Walking around the yard last month, I realized there are a number of plants growing that I didn’t plant. They are added blessings or gifts of nature, if you will. The cosmos all self-seeded from plants that my daughter gave us last year. My favorite is the dark pinkish orange that grew up in the crack between two sandstones. You can see its bare roots, but it is growing tall, nonetheless.
The morning glories reseed themselves prolifically every year and have done so since I first moved into this house. In fact, I didn’t even plant the first ones. They just magically appeared.
This glorious stand of cosmos also self-seeded.
The cleomes have been coming up on their own each spring for several years now. I did plant three of them about five years ago. That next year I weeded out dozens of baby cleomes that sprouted all over my rose bed. Now we seem to get just the right amount and I am thankful for the pop of color they add to the fall garden.
We have a couple moon flower progeny that survive from plants we put in years ago. We get less each year. They seem to have trouble sprouting through the mulch and ground cover.
It is fun to see where these self- sowing plants will emerge in the spring. They often come up in unexpected places. Places where I would never plant them myself but that I later decide is just right. In between flagstones on the patio or coming out vertically between retaining wall stones of a flower bed. Occasionally, I transplant young sprouts to a more prime location. Other times Mother Nature does know best and I let them be.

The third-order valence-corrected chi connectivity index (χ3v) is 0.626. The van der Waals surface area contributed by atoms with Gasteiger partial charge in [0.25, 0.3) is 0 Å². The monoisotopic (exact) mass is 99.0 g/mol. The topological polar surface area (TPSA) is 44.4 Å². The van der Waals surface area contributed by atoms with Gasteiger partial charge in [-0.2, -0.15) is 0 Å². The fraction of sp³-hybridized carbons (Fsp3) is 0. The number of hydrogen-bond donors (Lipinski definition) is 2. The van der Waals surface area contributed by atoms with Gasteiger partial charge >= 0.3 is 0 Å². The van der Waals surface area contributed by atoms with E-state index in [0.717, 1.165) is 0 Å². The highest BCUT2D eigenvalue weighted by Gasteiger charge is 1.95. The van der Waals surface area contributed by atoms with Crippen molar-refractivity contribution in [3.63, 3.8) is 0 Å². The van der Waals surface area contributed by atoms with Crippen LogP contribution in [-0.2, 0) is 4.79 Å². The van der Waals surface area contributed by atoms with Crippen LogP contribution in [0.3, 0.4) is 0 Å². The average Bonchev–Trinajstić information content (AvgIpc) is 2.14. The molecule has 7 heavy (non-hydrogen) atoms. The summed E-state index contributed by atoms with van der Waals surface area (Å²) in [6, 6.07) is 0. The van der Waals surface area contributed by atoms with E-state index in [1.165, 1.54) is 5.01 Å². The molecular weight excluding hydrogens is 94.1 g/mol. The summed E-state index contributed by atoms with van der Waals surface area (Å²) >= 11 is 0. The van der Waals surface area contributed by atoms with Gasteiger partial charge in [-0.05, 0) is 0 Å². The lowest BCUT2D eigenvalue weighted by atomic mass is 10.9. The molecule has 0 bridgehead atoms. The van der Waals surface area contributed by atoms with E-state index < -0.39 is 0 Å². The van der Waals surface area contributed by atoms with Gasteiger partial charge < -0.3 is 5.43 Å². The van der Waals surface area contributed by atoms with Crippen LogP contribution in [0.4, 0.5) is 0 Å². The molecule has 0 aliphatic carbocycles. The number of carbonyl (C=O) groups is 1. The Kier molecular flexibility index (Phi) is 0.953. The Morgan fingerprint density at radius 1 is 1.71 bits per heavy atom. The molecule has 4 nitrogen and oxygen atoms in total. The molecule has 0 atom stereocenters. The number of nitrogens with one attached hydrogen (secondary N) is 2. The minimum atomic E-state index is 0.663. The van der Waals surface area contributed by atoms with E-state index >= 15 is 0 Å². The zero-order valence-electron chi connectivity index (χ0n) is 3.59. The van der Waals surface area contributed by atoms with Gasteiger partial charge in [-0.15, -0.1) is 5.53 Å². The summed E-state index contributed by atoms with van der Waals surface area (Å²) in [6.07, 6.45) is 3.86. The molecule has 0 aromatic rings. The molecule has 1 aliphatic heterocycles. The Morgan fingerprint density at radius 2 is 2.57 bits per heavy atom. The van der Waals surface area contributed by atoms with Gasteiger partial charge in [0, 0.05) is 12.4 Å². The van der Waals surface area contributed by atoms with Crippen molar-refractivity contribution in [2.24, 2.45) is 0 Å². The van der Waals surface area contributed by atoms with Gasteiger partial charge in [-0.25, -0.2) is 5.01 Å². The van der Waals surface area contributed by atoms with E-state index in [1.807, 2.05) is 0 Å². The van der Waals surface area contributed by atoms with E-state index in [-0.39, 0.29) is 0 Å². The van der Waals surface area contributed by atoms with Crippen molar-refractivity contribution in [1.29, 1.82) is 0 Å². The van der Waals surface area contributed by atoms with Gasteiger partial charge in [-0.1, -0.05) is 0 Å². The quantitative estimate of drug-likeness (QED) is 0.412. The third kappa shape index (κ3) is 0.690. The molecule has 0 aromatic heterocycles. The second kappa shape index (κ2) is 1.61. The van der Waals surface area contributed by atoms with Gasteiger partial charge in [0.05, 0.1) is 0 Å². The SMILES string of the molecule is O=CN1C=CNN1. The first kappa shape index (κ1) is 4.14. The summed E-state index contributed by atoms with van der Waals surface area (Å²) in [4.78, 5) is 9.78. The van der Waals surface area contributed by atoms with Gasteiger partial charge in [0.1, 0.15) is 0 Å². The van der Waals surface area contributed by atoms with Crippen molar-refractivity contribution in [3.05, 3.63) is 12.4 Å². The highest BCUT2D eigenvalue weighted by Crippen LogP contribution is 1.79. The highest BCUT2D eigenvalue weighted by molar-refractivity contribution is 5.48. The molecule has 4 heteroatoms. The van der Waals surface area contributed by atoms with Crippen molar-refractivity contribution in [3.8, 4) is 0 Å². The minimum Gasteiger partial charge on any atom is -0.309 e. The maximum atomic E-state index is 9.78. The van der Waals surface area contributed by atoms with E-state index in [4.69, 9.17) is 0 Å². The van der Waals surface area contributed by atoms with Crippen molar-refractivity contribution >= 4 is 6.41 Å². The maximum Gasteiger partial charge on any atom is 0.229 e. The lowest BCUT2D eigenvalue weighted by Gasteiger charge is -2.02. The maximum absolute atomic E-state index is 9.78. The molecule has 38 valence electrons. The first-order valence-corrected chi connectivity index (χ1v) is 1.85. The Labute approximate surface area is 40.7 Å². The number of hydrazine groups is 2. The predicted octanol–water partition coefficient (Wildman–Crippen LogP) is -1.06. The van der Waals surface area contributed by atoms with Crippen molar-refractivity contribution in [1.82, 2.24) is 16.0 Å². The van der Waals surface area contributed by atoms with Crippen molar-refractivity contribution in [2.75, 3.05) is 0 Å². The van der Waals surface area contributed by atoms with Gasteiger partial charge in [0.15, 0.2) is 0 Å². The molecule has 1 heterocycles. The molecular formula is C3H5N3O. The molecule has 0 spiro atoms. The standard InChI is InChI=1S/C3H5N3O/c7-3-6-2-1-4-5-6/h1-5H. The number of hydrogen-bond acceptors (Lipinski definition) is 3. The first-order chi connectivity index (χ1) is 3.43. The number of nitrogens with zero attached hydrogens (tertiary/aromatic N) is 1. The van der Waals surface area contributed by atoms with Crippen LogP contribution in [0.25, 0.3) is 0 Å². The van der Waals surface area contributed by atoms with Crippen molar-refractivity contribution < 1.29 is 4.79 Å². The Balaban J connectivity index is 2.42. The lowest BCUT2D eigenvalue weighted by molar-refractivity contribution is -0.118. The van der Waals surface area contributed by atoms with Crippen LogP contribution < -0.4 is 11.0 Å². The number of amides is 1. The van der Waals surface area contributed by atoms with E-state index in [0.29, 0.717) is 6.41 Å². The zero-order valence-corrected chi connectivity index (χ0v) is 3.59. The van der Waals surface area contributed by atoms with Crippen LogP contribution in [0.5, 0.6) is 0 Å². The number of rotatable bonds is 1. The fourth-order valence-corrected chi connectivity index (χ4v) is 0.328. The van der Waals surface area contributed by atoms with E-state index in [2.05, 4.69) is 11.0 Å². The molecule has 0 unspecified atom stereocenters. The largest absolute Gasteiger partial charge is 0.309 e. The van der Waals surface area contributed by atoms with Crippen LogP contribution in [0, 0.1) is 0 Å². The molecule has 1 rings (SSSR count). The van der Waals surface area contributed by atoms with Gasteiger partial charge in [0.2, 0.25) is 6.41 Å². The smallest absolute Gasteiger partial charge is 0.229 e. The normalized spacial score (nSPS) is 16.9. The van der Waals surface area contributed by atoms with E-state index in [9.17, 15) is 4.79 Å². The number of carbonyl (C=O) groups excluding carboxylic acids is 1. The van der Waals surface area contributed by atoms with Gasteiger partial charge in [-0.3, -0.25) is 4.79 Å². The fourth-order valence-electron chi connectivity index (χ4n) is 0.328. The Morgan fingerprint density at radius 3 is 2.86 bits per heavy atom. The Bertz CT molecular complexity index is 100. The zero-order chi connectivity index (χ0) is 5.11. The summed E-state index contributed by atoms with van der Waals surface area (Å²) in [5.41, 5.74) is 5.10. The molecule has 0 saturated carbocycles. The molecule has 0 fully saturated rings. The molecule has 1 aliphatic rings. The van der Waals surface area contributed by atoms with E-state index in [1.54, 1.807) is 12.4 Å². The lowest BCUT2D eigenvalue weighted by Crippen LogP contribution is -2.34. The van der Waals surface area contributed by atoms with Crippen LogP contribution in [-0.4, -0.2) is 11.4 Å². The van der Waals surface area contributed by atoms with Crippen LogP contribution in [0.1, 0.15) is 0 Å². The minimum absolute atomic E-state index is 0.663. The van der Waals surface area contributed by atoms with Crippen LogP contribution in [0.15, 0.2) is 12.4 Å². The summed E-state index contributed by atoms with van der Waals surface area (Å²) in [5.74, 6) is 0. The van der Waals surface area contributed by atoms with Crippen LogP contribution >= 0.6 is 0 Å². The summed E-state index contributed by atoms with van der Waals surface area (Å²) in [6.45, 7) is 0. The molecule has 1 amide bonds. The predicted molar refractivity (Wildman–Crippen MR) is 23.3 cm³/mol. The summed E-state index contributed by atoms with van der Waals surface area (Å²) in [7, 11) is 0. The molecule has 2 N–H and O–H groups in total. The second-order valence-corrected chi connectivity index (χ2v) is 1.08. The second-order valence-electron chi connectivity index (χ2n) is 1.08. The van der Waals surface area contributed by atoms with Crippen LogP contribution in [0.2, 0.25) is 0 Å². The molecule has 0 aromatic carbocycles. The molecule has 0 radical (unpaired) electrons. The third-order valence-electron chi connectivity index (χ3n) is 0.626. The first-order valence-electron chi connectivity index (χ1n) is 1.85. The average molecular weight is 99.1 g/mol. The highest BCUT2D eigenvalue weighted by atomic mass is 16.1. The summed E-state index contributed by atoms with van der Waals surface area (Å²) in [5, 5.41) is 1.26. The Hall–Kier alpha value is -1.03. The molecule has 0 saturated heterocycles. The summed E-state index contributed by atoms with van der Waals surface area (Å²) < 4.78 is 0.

I started this post on Earth Day, but got sidetracked because we were working on starting a fruit orchard just outside the back door. We now have five blueberry bushes and a plum tree there. Two of the blueberries went in last year and we just added three more, plus the plum tree. We still want to buy two peach trees and add those to the mix. Elsewhere on our property we already have serviceberries, plums, a pear tree, heirloom cherries, and black raspberries.
So, although I missed publishing this post on Earth Day, we did honor the day by planting and that benefits the planet. Yay!
And this post is a two-fer, a two for one if you will. It includes below, what I wrote with the intention of posting on Earth Day.
Happy Earth Day!
Earth Day is celebrated each year on April 22, with its inception in 1970. Earth Day started in the United States, but has grown to be acknowledged worldwide. It’s goal is to make people aware of environmental issues. That is also the year the Environmental Protection Agency (EPA) came into being, so focus then was obviously on our environment.
It can be a bit frightening to look around our world and see the state it is in. So many animal species are extinct, endangered, or threatened. Even some of our favorites, rhinoceroses, gorillas, lions and tigers, to name a few , are in danger of leaving this world forever. Many plant species and ecosystems such as the rainforests, seem to be on their way out of this world too.